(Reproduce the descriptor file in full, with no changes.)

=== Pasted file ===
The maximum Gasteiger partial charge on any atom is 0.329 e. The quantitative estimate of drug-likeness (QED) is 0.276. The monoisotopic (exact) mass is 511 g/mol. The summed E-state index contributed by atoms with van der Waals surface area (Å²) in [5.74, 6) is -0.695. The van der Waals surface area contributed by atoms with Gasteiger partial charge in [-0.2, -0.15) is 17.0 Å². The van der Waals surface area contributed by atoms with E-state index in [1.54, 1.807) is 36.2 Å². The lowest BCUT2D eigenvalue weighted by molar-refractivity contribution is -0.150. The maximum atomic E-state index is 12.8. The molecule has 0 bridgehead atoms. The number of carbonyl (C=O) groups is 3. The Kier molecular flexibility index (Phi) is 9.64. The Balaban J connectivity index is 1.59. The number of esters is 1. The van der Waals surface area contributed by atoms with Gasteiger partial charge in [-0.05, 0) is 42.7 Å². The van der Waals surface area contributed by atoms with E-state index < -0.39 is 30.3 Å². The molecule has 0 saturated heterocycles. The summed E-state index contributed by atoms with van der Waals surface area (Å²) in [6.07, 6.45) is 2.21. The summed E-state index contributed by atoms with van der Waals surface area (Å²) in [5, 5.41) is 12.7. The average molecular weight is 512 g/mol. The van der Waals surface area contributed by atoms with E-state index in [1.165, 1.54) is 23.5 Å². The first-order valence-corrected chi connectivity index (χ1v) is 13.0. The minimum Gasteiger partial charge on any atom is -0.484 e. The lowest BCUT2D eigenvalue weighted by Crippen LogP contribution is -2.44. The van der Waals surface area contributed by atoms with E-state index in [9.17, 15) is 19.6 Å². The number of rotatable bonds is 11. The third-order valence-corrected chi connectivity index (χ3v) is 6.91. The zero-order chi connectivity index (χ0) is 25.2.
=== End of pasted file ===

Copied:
The maximum Gasteiger partial charge on any atom is 0.329 e. The quantitative estimate of drug-likeness (QED) is 0.276. The monoisotopic (exact) mass is 511 g/mol. The summed E-state index contributed by atoms with van der Waals surface area (Å²) in [5.74, 6) is -0.695. The van der Waals surface area contributed by atoms with Gasteiger partial charge in [-0.2, -0.15) is 17.0 Å². The van der Waals surface area contributed by atoms with E-state index in [1.54, 1.807) is 36.2 Å². The lowest BCUT2D eigenvalue weighted by molar-refractivity contribution is -0.150. The maximum atomic E-state index is 12.8. The molecule has 0 bridgehead atoms. The number of carbonyl (C=O) groups is 3. The Kier molecular flexibility index (Phi) is 9.64. The Balaban J connectivity index is 1.59. The number of esters is 1. The van der Waals surface area contributed by atoms with Gasteiger partial charge in [-0.05, 0) is 42.7 Å². The van der Waals surface area contributed by atoms with E-state index < -0.39 is 30.3 Å². The molecule has 0 saturated heterocycles. The summed E-state index contributed by atoms with van der Waals surface area (Å²) in [6.07, 6.45) is 2.21. The summed E-state index contributed by atoms with van der Waals surface area (Å²) in [5, 5.41) is 12.7. The average molecular weight is 512 g/mol. The van der Waals surface area contributed by atoms with E-state index in [1.165, 1.54) is 23.5 Å². The first-order valence-corrected chi connectivity index (χ1v) is 13.0. The minimum Gasteiger partial charge on any atom is -0.484 e. The lowest BCUT2D eigenvalue weighted by Crippen LogP contribution is -2.44. The van der Waals surface area contributed by atoms with E-state index in [9.17, 15) is 19.6 Å². The number of rotatable bonds is 11. The third-order valence-corrected chi connectivity index (χ3v) is 6.91. The zero-order chi connectivity index (χ0) is 25.2.